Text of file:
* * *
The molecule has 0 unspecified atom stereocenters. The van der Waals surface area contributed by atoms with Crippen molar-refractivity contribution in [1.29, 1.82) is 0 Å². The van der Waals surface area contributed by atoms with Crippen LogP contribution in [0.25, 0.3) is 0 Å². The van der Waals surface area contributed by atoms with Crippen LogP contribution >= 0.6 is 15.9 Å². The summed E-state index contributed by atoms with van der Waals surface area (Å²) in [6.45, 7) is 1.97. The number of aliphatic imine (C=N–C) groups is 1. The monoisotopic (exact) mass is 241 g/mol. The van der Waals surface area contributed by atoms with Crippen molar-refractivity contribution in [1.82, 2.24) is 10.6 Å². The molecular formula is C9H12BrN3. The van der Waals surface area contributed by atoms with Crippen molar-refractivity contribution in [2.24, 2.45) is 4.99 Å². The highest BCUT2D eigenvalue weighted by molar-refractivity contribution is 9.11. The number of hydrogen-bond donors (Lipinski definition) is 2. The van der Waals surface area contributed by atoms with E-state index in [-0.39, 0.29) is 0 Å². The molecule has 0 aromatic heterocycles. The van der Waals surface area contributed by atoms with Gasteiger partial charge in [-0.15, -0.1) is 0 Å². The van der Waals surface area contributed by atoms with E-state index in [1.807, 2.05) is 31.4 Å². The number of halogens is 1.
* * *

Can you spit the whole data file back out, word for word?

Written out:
The molecule has 0 unspecified atom stereocenters. The van der Waals surface area contributed by atoms with Crippen molar-refractivity contribution in [1.29, 1.82) is 0 Å². The van der Waals surface area contributed by atoms with Crippen LogP contribution in [0.25, 0.3) is 0 Å². The van der Waals surface area contributed by atoms with Crippen LogP contribution >= 0.6 is 15.9 Å². The summed E-state index contributed by atoms with van der Waals surface area (Å²) in [6.45, 7) is 1.97. The number of aliphatic imine (C=N–C) groups is 1. The monoisotopic (exact) mass is 241 g/mol. The van der Waals surface area contributed by atoms with Crippen molar-refractivity contribution in [1.82, 2.24) is 10.6 Å². The molecular formula is C9H12BrN3. The van der Waals surface area contributed by atoms with Crippen molar-refractivity contribution in [2.24, 2.45) is 4.99 Å². The highest BCUT2D eigenvalue weighted by molar-refractivity contribution is 9.11. The number of hydrogen-bond donors (Lipinski definition) is 2. The van der Waals surface area contributed by atoms with E-state index in [-0.39, 0.29) is 0 Å². The molecule has 0 aromatic heterocycles. The van der Waals surface area contributed by atoms with Gasteiger partial charge in [-0.15, -0.1) is 0 Å². The van der Waals surface area contributed by atoms with E-state index in [1.807, 2.05) is 31.4 Å². The number of halogens is 1.